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The Art of Relating

Christine Kniffen, MSW, LCSW

Resistance: The Biggest Block To Fixing Your Relationship

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Fixing your relationship does take work, but just how much work and how much energy has everything to do with you. Resistance is the greatest hurdle to overcome. Resistance slows the process and it is why you have probably come to couples counseling in the first place. The resistance I speak of has everything to do with one’s seeming inability to accept, and eventually understand, how their words and behaviors affect their partner. The absence of this crucial factor, essential for creating an environment where intimacy and connectedness can thrive, is the primary issue for all couples having communication difficulties. Most people aren’t intentionally trying to be resistant. There are a couple of prominent things to consider when attempting to help around resistance. These include understanding why it happens, learning how to talk to someone who is resistant and finally beginning to understand the tremendous healing power of riding the relationship of resistance.

First, people are often resistant because they are extremely sensitive to anything they perceive as critical. This sensitivity can be the result of many things, but most often stems from previous experience in having felt criticized. Growing up with “critical” parents is often a common barrier to being receptive to your partner’s feelings regarding how you affect them by what you say and do. You may feel that you were “picked on” for much of your childhood and simply feel that you can’t handle another minute of those types of feelings. Or, perhaps you endured what felt like a “critical” relationship previously and vowed you would never put up with that again. The immediate reaction then, understandably, is to become defensive rather than receptive to the message that is being delivered. However, your partner’s delivery has everything to do with your ability to receive the message.

When a couple comes into my office and I see the classic signs of resistance, I work to educate them on the process that is required to work through this issue. Problems in relationships are most always solved by requiring something from each person. After all, that is the only way that seems fair to either of the parties. The person who feels particularly sensitive to criticism must be willing to see that about themselves and understand how this is negatively impacting the communication, therefore closeness, in the relationship. They must understand that not everyone would feel as “criticized” as they do, so perhaps their reaction is just a bit unfair towards their partner. After all, how can they let you know when something you do makes them feel bad without you getting upset? This is no way to exist in a relationship. This is the half that the sensitive person needs to work on. Likewise, the other person must be willing to fully examine his or her delivery of the message. This tends to be something I am quite good at helping someone to master. The delivery is everything. In this way each person has half the responsibility for fixing the problem. One accepts and works on their reaction to the message, while the other works on becoming a great diplomat in the delivery department. The mastery of these skills results in a much more fulfilling relationship.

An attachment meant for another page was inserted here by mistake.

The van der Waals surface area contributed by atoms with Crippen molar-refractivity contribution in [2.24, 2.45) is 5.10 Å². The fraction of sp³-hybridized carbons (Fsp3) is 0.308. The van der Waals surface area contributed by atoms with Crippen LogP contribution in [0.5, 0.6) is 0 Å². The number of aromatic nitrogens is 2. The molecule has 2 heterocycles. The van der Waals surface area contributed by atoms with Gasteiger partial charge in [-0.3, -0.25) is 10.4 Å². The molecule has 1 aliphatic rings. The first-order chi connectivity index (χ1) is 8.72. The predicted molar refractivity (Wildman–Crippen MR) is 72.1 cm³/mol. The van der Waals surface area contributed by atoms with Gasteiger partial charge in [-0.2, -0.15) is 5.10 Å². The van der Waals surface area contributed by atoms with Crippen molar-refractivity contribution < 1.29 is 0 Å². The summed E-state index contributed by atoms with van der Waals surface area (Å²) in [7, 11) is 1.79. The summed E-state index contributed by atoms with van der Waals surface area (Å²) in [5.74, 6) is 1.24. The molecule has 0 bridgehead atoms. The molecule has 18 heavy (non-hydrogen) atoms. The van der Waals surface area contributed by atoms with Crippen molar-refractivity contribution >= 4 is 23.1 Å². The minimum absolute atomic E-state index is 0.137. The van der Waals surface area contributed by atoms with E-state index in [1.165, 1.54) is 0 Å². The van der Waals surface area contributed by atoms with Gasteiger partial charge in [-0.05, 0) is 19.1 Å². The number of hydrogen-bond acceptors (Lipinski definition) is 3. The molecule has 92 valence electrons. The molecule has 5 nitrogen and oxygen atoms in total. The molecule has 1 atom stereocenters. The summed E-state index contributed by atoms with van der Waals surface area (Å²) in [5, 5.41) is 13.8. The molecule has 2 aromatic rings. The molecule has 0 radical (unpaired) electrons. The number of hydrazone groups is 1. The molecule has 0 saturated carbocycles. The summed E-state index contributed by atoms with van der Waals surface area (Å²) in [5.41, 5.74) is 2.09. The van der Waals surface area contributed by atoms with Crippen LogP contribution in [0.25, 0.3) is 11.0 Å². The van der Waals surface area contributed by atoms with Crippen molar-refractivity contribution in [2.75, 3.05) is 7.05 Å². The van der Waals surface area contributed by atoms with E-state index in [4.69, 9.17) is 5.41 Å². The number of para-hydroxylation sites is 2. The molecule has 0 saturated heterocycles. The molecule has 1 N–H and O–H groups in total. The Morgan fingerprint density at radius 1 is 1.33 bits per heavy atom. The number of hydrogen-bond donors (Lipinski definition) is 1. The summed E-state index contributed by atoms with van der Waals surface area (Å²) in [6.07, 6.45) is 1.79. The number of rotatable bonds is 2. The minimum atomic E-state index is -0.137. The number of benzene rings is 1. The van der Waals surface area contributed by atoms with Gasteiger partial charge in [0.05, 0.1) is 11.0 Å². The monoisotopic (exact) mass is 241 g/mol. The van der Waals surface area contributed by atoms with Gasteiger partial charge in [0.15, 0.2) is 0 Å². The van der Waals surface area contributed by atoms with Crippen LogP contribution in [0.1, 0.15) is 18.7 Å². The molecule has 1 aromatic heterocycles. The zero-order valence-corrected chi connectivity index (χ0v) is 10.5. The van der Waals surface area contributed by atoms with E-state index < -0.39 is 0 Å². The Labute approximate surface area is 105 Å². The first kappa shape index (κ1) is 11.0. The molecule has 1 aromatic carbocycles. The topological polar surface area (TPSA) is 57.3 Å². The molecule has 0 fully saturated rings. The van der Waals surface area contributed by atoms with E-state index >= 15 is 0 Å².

The benefits in ridding the relationship of resistance are enormous. First, no one is happy in a relationship where this issue exists. Resistance is a “slammed door” to communication. It keeps the feelings of validation and understanding at bay, never being fully realized. If you can’t talk about your feelings, how could you be happy? Getting rid of resistance allows intimacy to thrive. You can’t have any real intimacy in an atmosphere of resistance. Intimacy and closeness are achieved by creating an atmosphere where one feels “safe” and secure enough to truly reveal his or her feelings and state their needs. In this atmosphere individuals feel comfortable in meeting their own individual needs, as well as those of the relationship. Relationships are so much healthier when each person can grow, change and pursue activities that add to their personal growth. The ultimate relationship is one in which both people are growing and in turn the relationship will grow.

Breaking down the resistance to hearing and accepting each other is essential. Couples come in all forms. In some cases, each person is resistant to hearing the other and have a sort of “Mexican standoff” occurring. Each does not feel heard or understood and therefore, they dig their heels in even harder, wrongly attempting to hold on to their “right” to feel a particular way. On the other hand, many couples have one person who is offering the bulk of the resistance and the other is frustrated by the barrier to communication. If you feel this is happening in your relationship, then it is imperative to get a handle on the issue and bring it to resolve. This dysfunctional dynamic will not go on forever. Someone is going to be unhappy and someone is going to get very tired of it. This is quite often seen when the kids leave home and now two people are left with the obviousness of their relationship disconnect. Take the time to address this issue in your relationship and your chances of happily ever-after will improve dramatically.

Christine Kniffen, LCSW is a Relationship Coach and Therapist. For a free consultation call 314-374-8396.

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